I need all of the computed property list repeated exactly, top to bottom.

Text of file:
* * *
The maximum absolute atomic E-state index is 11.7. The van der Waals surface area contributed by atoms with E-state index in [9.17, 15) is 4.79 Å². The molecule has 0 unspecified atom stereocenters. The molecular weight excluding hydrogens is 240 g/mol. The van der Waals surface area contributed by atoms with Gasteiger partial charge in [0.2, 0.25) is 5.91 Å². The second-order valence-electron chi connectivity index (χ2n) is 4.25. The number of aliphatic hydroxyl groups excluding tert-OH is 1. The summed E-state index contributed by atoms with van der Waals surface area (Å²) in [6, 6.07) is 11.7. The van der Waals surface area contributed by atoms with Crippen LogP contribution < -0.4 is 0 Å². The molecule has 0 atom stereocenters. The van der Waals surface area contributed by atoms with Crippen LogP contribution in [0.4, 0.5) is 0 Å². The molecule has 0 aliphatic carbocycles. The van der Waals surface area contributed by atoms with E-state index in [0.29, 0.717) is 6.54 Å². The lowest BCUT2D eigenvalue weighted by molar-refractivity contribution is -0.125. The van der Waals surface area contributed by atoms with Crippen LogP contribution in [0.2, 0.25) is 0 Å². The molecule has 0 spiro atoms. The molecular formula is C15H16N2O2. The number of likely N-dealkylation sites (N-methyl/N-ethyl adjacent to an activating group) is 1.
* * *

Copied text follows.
The maximum absolute atomic E-state index is 11.7. The van der Waals surface area contributed by atoms with E-state index in [9.17, 15) is 4.79 Å². The molecule has 0 unspecified atom stereocenters. The molecular weight excluding hydrogens is 240 g/mol. The van der Waals surface area contributed by atoms with Gasteiger partial charge in [0.2, 0.25) is 5.91 Å². The second-order valence-electron chi connectivity index (χ2n) is 4.25. The number of aliphatic hydroxyl groups excluding tert-OH is 1. The summed E-state index contributed by atoms with van der Waals surface area (Å²) in [6, 6.07) is 11.7. The van der Waals surface area contributed by atoms with Crippen LogP contribution < -0.4 is 0 Å². The molecule has 0 atom stereocenters. The van der Waals surface area contributed by atoms with Crippen LogP contribution in [0.4, 0.5) is 0 Å². The molecule has 0 aliphatic carbocycles. The van der Waals surface area contributed by atoms with E-state index in [0.29, 0.717) is 6.54 Å². The lowest BCUT2D eigenvalue weighted by molar-refractivity contribution is -0.125. The van der Waals surface area contributed by atoms with Crippen LogP contribution in [0.2, 0.25) is 0 Å². The molecule has 0 spiro atoms. The molecular formula is C15H16N2O2. The number of likely N-dealkylation sites (N-methyl/N-ethyl adjacent to an activating group) is 1.